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To: ffusco
If I remember correctly, as areas became Romanized the number of soldiers recruited from those areas declined remarkably. I believe that by the time of the empire most soldiers were from the provinces and then later on from areas outside the empire. I don't know whether patriotism was a factor in most of Rome in the time just before the rise of Christianty as most of the population were not really citizens in the modern sense of the word.

I think most of the institutions and attitudes we (as conservatives) admire in the Romans were pretty much tied to the Republican era, and as far as I know any Republican sentiment died out by the time of Tiberius (although I don't know, do you know when Romans finally gave up on the idea of the Republic, as it was in the time of the consuls?)
32 posted on 05/31/2003 12:45:52 AM PDT by Dat
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To: Dat
As Roman provinces became civilized the people became lazy prefering a bourgeois lifestyle to that of a farmer/soldier which was a 26 year career. Rome prefered to "nation build" and when a people were Romanized they were expected to guard their own land with native troops. Rome couln't have a standing army throughout its empire so instead built raods in order to send rapid response to any border conflict.
This was evident in Roman Britain where native Britons defended their northern outpost for 200? years after the Romans left. Britain continually asked Rome for help, but Rome was busy fighting the Goths who were flowing into the Empire from Romania through Germany.
I think you are correct about conservative admiration for republican Rome, although the Golden age was under the Ceasers and a period of so-called good Emperors. Many orators were critical , particularly Cicero, and many Romans were aware their civilization was in decline- as today we complain about illegal immigration and corruption. Even under the Empire many republican traditions continued at the local levels of government.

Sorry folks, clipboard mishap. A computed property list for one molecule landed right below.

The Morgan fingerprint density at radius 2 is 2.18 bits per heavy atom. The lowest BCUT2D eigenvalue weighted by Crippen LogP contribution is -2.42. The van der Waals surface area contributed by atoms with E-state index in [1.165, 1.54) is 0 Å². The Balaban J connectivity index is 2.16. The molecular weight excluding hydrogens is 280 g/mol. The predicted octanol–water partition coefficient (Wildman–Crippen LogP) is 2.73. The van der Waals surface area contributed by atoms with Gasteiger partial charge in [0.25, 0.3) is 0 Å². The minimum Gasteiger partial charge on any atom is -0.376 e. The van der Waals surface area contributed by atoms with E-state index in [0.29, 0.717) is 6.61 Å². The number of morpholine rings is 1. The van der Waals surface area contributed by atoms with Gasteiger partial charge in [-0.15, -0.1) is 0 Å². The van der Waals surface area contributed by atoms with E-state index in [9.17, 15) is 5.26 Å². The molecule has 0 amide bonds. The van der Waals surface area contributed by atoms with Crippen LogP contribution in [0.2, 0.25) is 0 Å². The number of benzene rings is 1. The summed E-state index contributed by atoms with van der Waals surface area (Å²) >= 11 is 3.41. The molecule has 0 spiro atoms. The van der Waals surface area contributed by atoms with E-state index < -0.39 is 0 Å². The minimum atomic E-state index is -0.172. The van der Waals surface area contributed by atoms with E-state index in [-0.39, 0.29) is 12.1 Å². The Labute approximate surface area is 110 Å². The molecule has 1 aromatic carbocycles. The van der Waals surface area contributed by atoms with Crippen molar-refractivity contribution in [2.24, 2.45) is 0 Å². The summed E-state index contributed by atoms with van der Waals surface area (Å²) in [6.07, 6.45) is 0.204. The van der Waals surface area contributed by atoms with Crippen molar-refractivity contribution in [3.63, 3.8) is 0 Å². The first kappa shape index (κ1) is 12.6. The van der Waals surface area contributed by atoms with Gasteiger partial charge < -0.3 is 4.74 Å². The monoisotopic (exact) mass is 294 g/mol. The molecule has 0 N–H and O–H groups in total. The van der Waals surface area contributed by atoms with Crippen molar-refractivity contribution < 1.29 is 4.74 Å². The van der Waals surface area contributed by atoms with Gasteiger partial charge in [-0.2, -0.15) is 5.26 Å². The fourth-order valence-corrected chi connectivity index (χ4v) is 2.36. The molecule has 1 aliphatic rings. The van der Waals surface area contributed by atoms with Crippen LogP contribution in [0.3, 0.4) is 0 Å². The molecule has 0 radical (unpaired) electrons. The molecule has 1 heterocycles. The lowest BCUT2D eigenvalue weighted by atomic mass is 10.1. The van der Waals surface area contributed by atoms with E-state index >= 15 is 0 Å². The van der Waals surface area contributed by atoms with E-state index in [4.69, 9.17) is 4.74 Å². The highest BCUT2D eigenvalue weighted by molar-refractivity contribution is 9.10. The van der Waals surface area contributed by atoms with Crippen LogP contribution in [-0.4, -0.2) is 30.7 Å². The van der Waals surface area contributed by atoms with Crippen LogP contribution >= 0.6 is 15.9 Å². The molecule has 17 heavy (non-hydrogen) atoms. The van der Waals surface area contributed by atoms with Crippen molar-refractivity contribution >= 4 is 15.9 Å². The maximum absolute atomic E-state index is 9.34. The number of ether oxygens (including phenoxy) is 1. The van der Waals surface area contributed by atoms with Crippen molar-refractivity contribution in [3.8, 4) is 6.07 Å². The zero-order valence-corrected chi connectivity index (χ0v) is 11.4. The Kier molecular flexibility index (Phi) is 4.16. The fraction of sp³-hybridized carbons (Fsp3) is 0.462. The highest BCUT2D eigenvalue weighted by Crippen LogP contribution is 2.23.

34 posted on 05/31/2003 1:19:23 AM PDT by ffusco (Maecilius Fuscus, Governor of Longovicium , Manchester, England. 238-244 AD)
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To: Dat
It fell off as areas became more urbane and sophisticated.

Take a look at the coasts of the U.S. and the leftist control of most of our cities and you'll see a similar thing.

There is nothing new under the sun.
49 posted on 05/31/2003 2:31:58 AM PDT by TheAngryClam (This space for rent.)
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To: Dat
I think most of the institutions and attitudes we (as conservatives) admire in the Romans were pretty much tied to the Republican era, and as far as I know any Republican sentiment died out by the time of Tiberius (although I don't know, do you know when Romans finally gave up on the idea of the Republic, as it was in the time of the consuls?)

When Caligula was assassinated, there was some sentiment within the Senate to restore the Republic, but of course Claudius was made emperor instead. I don't know if there was anything after that.

124 posted on 05/31/2003 7:46:50 AM PDT by Stefan Stackhouse
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